Herefordshire Council is considering spending up to £39m on new electric buses to improve transport links in the county.
The ambitious proposals, which form part of the local authority’s, medium term financial strategy and will go ahead in the next few years if approved next month.
Council bosses say they aspire to support the county’s transport network in a way that is environmentally friendly and supports the wellbeing of residents.
The medium term plan also includes spending £35.7m on superfast broadband, £5.5m being spent on city centre improvements in Hereford, £2m on infrastructure assets and £1.5m in technology enabled communities.
Council leader David Hitchiner said his administration’s vision is to improve the lives of local residents.
“Our corporate plan shapes the future of Herefordshire and aims to encourage and strengthen our vibrant communities, create a thriving local economy and protect and enhance our environment to ensure Herefordshire remains a great place to live, visit, work, learn and do business,” he said.
“The plan guides the work of the council and our relationship with individuals, families, communities and partners over the next four years.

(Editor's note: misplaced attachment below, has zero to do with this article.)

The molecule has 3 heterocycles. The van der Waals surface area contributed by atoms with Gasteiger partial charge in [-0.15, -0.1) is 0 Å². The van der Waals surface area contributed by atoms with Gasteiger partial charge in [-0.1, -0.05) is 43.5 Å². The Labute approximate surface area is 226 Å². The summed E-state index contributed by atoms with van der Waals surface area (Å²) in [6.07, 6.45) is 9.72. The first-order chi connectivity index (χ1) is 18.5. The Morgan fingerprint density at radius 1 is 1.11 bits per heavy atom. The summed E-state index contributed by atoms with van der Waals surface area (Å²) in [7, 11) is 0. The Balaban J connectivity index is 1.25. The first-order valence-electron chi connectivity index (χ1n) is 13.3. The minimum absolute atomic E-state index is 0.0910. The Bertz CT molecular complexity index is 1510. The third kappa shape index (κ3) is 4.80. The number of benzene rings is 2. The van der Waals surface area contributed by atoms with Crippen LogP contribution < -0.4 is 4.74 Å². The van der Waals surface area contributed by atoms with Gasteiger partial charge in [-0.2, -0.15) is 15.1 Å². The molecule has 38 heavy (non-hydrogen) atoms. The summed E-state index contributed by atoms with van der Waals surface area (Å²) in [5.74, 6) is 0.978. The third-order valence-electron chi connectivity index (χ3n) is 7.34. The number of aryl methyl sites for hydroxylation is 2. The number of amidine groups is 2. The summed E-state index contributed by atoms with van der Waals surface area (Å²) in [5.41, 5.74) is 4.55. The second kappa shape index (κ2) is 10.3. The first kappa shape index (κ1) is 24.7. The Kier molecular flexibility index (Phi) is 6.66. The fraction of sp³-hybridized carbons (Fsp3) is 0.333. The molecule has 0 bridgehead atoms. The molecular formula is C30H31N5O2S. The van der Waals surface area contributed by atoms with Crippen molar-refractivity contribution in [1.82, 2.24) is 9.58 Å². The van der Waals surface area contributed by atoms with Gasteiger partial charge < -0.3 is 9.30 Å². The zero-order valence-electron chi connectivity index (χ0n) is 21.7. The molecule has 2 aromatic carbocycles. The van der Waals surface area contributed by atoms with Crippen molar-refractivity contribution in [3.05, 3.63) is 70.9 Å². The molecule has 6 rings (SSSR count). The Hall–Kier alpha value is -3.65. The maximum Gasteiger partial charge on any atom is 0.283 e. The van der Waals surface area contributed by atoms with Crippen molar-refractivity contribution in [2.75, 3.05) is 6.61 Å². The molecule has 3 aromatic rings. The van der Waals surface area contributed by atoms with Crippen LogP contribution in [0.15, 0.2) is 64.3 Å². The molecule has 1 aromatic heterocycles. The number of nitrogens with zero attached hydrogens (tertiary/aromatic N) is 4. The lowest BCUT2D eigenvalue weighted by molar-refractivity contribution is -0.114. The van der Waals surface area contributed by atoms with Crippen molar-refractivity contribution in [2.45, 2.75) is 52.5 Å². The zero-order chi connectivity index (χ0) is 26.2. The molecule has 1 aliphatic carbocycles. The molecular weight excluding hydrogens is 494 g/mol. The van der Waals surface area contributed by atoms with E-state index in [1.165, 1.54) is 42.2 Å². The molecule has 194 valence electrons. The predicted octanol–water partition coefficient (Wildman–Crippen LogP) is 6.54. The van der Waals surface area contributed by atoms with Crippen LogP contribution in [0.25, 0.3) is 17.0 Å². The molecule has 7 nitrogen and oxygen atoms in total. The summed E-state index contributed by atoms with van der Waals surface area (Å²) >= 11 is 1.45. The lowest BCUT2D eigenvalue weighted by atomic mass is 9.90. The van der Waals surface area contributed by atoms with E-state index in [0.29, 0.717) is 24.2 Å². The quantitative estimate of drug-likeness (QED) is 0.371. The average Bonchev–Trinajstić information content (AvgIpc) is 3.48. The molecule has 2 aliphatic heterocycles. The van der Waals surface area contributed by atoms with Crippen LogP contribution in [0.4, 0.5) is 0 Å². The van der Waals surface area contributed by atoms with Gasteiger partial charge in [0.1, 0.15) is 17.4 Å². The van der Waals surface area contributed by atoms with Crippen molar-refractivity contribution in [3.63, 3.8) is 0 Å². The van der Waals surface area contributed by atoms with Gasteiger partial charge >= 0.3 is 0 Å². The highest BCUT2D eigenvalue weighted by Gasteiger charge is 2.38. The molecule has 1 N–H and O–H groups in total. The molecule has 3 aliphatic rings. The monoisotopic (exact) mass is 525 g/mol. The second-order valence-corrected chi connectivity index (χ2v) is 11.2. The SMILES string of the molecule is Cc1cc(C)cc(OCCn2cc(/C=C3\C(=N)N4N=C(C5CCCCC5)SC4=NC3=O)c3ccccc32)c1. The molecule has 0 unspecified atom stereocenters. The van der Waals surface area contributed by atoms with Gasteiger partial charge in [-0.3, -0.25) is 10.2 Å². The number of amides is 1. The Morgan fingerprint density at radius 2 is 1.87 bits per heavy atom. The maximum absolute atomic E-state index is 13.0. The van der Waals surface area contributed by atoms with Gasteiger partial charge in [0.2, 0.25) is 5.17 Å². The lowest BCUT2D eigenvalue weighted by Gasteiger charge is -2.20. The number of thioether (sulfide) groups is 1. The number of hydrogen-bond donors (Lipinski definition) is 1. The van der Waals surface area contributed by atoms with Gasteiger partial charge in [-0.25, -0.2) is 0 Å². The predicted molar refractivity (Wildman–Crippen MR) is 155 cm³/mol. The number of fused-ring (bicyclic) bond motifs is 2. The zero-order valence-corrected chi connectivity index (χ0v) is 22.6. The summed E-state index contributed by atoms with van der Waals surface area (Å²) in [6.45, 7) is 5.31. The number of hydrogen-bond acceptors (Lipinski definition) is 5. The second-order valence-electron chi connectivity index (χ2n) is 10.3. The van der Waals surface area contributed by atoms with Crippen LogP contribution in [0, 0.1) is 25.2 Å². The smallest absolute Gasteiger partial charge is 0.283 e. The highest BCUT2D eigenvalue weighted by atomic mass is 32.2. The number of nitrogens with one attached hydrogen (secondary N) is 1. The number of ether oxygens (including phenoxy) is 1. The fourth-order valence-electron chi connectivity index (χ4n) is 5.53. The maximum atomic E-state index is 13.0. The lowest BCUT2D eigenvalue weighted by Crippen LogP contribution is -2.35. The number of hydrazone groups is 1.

“Underpinning this plan are the themes of connectivity, wellbeing and sustainability, which sit at the core of our policy-making, planning, and design for the future.
“We know that in the future transport systems must, and will, change, so we need to rethink our investment now in transport infrastructure to tackle the 21st century challenges of climate emergency and to support the wellbeing of our population.
“This will be central to the review of the Hereford bypass and southern link road schemes and the urgent update of our Core Strategy and planning policies.
“Being better connected is not just about the physical infrastructure.
“We all need a bit of help from time to time.
“During such tough times, we believe it is really important that the council supports people and finds ways to help them to connect to the rich tapestry of services provided by the voluntary sector and to their own community.
“The council will always need to safeguard the most vulnerable in our communities, but we want to enable everyone to feel more strongly a part of their local community too.”